Climate change ‘undoing decades of coral reef knowledge'
Climate change is undoing decades of knowledge on safeguarding coral reefs by fundamentally changing the structure and composition of its ecosystems, scientists have said.
Over the years, repeated coral bleaching due to warming seas has caused disruption to marine ecosystems around the world.
This, in turn, has reduced the availability of food and shelter for many marine species that rely on these coral structures, resulting in huge biodiversity losses.
The phenomenon has also affected protected areas known as marine reserves, which are the “delicate and vital ecosystems” scientists have been using as a guide to rejuvenate biodiversity in other disrupted regions.
In a study published in the journal Nature Communications, the researchers said conservationists may have to rethink the role of these reserves.
Lead author professor Nick Graham, of Lancaster University, said: “Climate change is so fundamentally changing the structure and composition of coral reef ecosystems, that the way the ecosystem functions and responds to common management and conservation approaches needs to be carefully re-evaluated.
“The rules we have come to rely on, no longer apply.”
Bleaching occurs when seas become too warm, causing corals to shed colourful algae.
While some coral reefs are able to recover over time, others become dominated by seaweed.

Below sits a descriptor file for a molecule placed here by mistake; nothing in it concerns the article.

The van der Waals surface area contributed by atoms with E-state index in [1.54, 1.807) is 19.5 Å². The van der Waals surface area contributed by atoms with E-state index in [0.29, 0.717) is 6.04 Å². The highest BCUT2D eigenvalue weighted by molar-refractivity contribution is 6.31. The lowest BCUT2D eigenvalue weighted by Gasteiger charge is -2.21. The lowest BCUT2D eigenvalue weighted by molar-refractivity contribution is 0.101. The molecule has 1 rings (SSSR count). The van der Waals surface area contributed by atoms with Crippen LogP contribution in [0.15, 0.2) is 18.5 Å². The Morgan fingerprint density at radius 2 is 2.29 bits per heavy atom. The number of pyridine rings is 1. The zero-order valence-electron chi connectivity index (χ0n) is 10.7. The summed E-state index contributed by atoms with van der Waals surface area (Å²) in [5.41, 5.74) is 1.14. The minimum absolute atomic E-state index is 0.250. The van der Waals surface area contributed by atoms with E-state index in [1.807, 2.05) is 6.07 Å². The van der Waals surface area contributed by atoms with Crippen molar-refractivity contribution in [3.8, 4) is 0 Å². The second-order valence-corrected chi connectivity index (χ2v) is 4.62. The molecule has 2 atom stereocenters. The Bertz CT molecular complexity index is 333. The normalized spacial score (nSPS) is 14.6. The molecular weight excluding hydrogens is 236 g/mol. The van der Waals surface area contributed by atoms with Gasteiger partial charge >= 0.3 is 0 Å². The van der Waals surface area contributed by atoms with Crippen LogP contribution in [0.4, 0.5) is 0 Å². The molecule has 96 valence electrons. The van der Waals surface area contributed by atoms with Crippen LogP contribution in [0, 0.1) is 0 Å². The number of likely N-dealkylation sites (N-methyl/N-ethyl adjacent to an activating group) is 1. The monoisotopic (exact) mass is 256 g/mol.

The scientists focused on the coral reefs in Seychelles which were affected by a bleaching event in 1998, when around 90% of the coral died.
Scientists used data from 21 reefs spanning more than two decades to examine how reefs have changed over time and how it has affected the role of marine reserves.
Prof Graham said: “Our long-term records of Seychelles’ coral reefs show that before the bleaching event marine reserves contained high coral cover, a very biodiverse range of fish, and high biomass of carnivorous and herbivorous fish.
“Following the bleaching event, the role of the marine reserves changed substantially.
“They no longer supported higher coral cover compared to adjacent fished areas, and their role in enhancing biodiversity decreased.”
He said plant-loving fish, such as rabbitfish and parrotfish, dominated within the fish communities in the reefs.
But the findings showed these reserves have not been as effective at protecting the carnivorous predators, such as grouper and snapper species, which are nearer the top of the food chain, the researchers said.
The researchers attribute the predator population drop to less prey being available following the loss of coral reef structures.
However, the experts added that despite these climate-driven changes, the protected areas still have a role to play in ocean conservation.
Gilberte Gendron, of the Seychelles National Parks Authority, said this is because these reserves still protect higher levels of fish biomass of species that are important to local fisheries, when compared to openly fished areas.
He added: “For example, the protected herbivorous fish can spill out into openly fished areas and help support adjacent fisheries.”